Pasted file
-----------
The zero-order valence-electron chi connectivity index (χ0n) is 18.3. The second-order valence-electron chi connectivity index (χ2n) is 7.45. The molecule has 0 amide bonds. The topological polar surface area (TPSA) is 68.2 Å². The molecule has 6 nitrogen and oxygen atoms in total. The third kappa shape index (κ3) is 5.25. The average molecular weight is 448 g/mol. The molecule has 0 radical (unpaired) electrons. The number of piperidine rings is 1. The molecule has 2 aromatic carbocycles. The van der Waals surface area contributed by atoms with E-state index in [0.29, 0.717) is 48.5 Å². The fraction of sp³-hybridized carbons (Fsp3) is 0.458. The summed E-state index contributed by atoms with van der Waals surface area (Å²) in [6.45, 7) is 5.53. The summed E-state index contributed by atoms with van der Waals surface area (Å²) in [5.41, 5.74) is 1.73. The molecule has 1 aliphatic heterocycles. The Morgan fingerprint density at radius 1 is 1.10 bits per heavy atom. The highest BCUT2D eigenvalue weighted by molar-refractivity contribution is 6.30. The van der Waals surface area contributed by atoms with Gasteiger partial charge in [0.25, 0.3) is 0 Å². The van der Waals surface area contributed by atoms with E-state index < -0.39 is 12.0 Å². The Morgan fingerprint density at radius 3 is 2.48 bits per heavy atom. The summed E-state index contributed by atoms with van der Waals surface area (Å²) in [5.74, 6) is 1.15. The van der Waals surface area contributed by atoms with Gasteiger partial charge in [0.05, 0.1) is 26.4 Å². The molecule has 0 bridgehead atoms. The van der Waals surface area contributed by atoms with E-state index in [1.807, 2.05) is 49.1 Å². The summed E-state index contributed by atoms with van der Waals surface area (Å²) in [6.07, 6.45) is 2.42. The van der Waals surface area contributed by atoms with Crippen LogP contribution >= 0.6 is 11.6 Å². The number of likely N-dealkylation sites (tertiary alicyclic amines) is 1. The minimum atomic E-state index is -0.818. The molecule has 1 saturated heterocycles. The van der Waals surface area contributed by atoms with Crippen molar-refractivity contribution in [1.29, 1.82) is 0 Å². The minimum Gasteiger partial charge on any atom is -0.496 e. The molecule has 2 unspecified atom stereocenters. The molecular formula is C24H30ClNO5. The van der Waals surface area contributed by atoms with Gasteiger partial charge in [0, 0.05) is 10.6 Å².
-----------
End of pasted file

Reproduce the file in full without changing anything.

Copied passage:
The zero-order valence-electron chi connectivity index (χ0n) is 18.3. The second-order valence-electron chi connectivity index (χ2n) is 7.45. The molecule has 0 amide bonds. The topological polar surface area (TPSA) is 68.2 Å². The molecule has 6 nitrogen and oxygen atoms in total. The third kappa shape index (κ3) is 5.25. The average molecular weight is 448 g/mol. The molecule has 0 radical (unpaired) electrons. The number of piperidine rings is 1. The molecule has 2 aromatic carbocycles. The van der Waals surface area contributed by atoms with E-state index in [0.29, 0.717) is 48.5 Å². The fraction of sp³-hybridized carbons (Fsp3) is 0.458. The summed E-state index contributed by atoms with van der Waals surface area (Å²) in [6.45, 7) is 5.53. The summed E-state index contributed by atoms with van der Waals surface area (Å²) in [5.41, 5.74) is 1.73. The molecule has 1 aliphatic heterocycles. The Morgan fingerprint density at radius 1 is 1.10 bits per heavy atom. The highest BCUT2D eigenvalue weighted by molar-refractivity contribution is 6.30. The van der Waals surface area contributed by atoms with Gasteiger partial charge in [0.25, 0.3) is 0 Å². The van der Waals surface area contributed by atoms with E-state index < -0.39 is 12.0 Å². The Morgan fingerprint density at radius 3 is 2.48 bits per heavy atom. The summed E-state index contributed by atoms with van der Waals surface area (Å²) in [5.74, 6) is 1.15. The van der Waals surface area contributed by atoms with Gasteiger partial charge in [0.05, 0.1) is 26.4 Å². The molecule has 0 bridgehead atoms. The van der Waals surface area contributed by atoms with E-state index in [1.807, 2.05) is 49.1 Å². The summed E-state index contributed by atoms with van der Waals surface area (Å²) in [6.07, 6.45) is 2.42. The van der Waals surface area contributed by atoms with Crippen LogP contribution >= 0.6 is 11.6 Å². The number of likely N-dealkylation sites (tertiary alicyclic amines) is 1. The minimum atomic E-state index is -0.818. The molecule has 1 saturated heterocycles. The van der Waals surface area contributed by atoms with Crippen molar-refractivity contribution in [1.29, 1.82) is 0 Å². The minimum Gasteiger partial charge on any atom is -0.496 e. The molecule has 2 unspecified atom stereocenters. The molecular formula is C24H30ClNO5. The van der Waals surface area contributed by atoms with Gasteiger partial charge in [0, 0.05) is 10.6 Å².